Tuesday, March 12, 2013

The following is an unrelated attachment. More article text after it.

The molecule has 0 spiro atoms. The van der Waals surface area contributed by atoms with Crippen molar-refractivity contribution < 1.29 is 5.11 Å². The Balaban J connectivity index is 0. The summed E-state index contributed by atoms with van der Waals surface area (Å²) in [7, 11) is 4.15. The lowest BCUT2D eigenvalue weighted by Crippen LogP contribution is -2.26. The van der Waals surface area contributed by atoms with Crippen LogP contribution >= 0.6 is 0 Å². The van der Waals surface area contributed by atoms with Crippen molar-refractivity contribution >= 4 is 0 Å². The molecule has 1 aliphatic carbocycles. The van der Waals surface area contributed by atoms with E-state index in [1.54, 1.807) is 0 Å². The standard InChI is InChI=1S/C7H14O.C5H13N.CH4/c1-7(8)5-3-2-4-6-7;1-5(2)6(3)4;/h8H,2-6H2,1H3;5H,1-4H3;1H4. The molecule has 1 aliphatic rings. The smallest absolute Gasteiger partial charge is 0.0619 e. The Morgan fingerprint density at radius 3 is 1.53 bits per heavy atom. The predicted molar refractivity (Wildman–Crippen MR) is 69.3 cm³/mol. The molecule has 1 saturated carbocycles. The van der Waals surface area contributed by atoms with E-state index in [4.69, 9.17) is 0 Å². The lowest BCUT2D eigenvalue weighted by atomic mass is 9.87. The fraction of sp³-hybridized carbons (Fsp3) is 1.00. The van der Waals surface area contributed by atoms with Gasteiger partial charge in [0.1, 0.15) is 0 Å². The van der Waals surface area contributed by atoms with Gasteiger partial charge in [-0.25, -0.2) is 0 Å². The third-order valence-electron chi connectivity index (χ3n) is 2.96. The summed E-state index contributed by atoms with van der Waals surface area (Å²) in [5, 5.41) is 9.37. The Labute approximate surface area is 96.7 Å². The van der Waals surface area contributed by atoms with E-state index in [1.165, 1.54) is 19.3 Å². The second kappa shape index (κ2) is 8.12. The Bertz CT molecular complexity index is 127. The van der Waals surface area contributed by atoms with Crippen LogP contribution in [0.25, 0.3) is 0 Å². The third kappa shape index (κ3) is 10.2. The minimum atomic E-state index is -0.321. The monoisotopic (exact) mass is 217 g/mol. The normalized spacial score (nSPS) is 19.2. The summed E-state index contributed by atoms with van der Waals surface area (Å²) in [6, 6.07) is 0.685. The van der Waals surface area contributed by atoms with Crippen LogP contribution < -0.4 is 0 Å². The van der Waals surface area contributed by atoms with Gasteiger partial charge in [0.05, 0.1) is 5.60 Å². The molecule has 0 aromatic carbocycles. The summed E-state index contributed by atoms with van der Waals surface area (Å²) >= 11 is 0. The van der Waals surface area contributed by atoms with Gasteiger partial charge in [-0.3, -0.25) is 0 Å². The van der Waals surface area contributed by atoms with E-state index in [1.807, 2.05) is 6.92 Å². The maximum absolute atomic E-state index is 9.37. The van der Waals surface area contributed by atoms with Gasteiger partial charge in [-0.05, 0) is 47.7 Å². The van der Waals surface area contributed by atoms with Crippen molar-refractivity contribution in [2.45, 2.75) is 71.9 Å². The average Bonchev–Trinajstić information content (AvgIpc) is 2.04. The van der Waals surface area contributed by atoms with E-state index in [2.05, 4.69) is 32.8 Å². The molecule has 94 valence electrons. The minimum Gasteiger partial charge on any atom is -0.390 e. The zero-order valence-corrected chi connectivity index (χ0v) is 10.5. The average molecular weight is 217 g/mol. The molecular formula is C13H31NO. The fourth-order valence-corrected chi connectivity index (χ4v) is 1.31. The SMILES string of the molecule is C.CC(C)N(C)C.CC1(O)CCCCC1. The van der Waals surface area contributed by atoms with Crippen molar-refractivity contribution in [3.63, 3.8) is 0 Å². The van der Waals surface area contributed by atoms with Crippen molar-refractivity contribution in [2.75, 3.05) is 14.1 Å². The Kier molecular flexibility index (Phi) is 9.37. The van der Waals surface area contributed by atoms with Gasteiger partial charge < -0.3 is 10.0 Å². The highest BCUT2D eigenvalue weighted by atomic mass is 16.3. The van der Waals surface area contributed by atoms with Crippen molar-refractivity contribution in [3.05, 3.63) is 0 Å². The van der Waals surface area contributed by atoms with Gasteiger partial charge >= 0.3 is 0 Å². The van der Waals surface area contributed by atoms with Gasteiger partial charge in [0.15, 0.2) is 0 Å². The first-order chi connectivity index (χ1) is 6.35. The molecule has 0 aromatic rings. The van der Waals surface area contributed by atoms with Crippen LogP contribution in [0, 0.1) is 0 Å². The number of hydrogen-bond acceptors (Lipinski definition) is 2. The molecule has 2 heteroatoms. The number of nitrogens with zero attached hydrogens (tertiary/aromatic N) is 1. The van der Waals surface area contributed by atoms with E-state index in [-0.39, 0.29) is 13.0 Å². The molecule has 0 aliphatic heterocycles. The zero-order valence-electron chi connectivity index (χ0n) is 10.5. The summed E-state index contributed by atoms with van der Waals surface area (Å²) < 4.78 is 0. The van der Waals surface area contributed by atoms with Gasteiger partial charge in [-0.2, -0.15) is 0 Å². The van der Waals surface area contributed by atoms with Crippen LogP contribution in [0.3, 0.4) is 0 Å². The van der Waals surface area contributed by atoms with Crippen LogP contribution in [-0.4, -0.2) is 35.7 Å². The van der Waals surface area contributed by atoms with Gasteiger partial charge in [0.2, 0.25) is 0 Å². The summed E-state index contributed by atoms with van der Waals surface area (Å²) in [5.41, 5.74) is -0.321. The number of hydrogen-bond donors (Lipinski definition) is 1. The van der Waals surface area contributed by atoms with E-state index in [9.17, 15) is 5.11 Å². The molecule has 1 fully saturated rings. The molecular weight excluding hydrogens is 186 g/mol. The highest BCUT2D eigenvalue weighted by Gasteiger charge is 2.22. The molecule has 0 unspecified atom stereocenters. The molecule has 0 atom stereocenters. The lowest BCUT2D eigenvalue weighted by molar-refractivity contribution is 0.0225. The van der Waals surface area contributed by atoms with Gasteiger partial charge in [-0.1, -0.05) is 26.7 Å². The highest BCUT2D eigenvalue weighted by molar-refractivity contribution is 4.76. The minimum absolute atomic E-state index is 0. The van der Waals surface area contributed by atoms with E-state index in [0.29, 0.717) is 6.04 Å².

There is too much to know, too much to understand, too much to read, too much to do for any one person. It is easy, very easy, ridiculously easy, to get caught up in the "too much" overload, the "too much" addiction. Especially today, with all the electronic devices that make is possible to read and search and peruse and google and on and on. It is even all to possible to study, thereby giving ourselves even more to DO. For instance: if my car or washer or drier or computer needs repair, I can go on the internet and find any number of sites that will show me how to make the repair. This is a good thing, to an extent, but it also places a burden on me, because now I have no excuse for not repairing the appliance or vehicle or computer or whatever. Speaking of the internet, it is all to easy to use, so even when we're not terribly interested, we can get sucked in so that we neglect what we really ought to be doing, because what we really ought to be doing may be less interesting, and less easy. I have read that in the days before automation, people were actually less busy than they are now. For instance, instead of appliances, very many people, even all but the most destitute, had someone, a servant or slave delegated to do the things that we now do with vacuum cleaners and the like. Well, we can't want to have slaves, but there are a lot of people out of work in the world because we have machines to do the work they would have done. I ask you, is it better for 30 men to sweep the streets of a city, than for one man to do it in the early hours of the day with a loud, expensive machine? Anyway, my point is, technology and automation and devices in general, make it all too easy to get sucked into busy-ness, to want to read and know and study and peruse and experience everything. Even in terms of travel, are we better off today because more of us can stand on the Great Wall of China, or go to Rome to witness first-hand the rising of the smoke from the Papal Conclave? I don't think so. Are we better off today because we can look up information and news on reuters.com and wikipedia, and mentalflos.com instead of either not knowing a fact (or speculation) or looking it up in the dictionary at home, or in the encyclopedia in the library, or asking your mother or grandfather? And then, there are all the options for so-called communication. Twitter, Facebook, reddit, blogs, (this blog) SMS and texting and email and on and on and on. Does this mean we are in better contact? Are our communications fruitful, useful or, more importantly, even virtuous? Often, no, in fact, often our digital communication is downright uncharitable and sinful. Look at the comments on most news articles and blogs. Too large a portion are very mean and unkind and negative. So, there is too much to do, too much to learn, too much to read, too much to experience. In the end, there are really only two things that matter, to do one's duty and to practice charity. I may go through life being the last person to have heard who the new pope is, and the only human to not regularly tweet or post on Facebook, but if I have done my duty, and I have been charitable and avoided judgment of others, I will have done what I ought to do. So, now I'm going to get to it.